Masters Theses


Yurong Li


"Monitoring is an essential component of CO₂ injection and storage projects in order to manage the injection process, identify leakage risks, provide early failure warnings, determine the movement of CO₂ plume and provide input into reservoir models. In-situ monitoring provides critical and direct data points that can be used to fulfill the above objectives. However, downhole sensors that can withstand the harsh conditions and run over decades of the project life cycle remain unavailable. A new idea of ceramic coaxial cable temperature, pressure and strain sensor has recently been put forward and the sensors are under development.

A high pressure high temperature (HPHT) testing system was developed in order to characterize the novel ceramic coaxial cable sensors under combined temperature, pressure and strain conditions with water, oil, brine, CO₂ and CO₂ brine mixture. Tests were conducted on a semi-rigid coaxial cable temperature sensor under combined temperature and pressure conditions with water. Besides, a preliminary test was conducted on the ceramic coaxial cable pressure sensor model to help with the design of the sensor.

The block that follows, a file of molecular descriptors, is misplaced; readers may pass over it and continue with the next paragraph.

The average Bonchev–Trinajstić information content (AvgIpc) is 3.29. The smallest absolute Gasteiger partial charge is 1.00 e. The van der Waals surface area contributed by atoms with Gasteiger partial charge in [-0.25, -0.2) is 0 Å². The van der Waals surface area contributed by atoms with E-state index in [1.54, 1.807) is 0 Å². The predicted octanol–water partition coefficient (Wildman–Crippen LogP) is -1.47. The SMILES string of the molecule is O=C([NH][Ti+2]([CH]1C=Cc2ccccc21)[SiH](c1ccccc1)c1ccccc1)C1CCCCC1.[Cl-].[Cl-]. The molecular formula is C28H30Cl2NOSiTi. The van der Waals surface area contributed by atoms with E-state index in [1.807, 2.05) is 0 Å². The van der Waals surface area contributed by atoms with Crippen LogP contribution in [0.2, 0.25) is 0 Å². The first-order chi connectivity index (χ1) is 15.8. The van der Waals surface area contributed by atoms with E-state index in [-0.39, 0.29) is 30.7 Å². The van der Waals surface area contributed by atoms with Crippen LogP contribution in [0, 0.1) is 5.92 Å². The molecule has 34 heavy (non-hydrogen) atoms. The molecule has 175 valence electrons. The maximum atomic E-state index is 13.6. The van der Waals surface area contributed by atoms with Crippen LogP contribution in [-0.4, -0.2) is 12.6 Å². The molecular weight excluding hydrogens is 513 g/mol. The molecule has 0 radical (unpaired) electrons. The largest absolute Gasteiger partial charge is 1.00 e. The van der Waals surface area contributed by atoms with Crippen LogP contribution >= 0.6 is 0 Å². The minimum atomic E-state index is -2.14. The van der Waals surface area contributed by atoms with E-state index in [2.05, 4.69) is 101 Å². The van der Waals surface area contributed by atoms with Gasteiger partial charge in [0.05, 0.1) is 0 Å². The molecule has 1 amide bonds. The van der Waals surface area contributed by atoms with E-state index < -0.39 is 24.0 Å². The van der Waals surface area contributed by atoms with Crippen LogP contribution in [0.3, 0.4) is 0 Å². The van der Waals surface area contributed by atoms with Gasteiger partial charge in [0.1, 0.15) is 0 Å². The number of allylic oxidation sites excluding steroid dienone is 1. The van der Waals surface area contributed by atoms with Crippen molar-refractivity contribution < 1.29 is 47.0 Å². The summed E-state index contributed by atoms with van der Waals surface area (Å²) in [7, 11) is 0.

The semi-rigid coaxial cable temperature sensor showed an excellent ability of recording the actual temperature of hydraulic water with a constant resolution of ± 1 ºC. The preliminary test on ceramic coaxial cable pressure sensor model decided stainless steel as the proper material for sensor jacket."--Abstract, page iii.


Nygaard, Runar

Committee Member(s)

Flori, Ralph E.
Bai, Baojun


Geosciences and Geological and Petroleum Engineering

Degree Name

M.S. in Petroleum Engineering


United States. Department of Energy


Missouri University of Science and Technology

Publication Date

Spring 2014


xii, 57 pages

Note about bibliography

Includes bibliographical references (pages 51-56).


© 2014 Yurong Li, All rights reserved.

Document Type

Thesis - Open Access

File Type




Subject Headings

Geological carbon sequestration
Coaxial cables -- Evaluation

Thesis Number

T 10461

Electronic OCLC #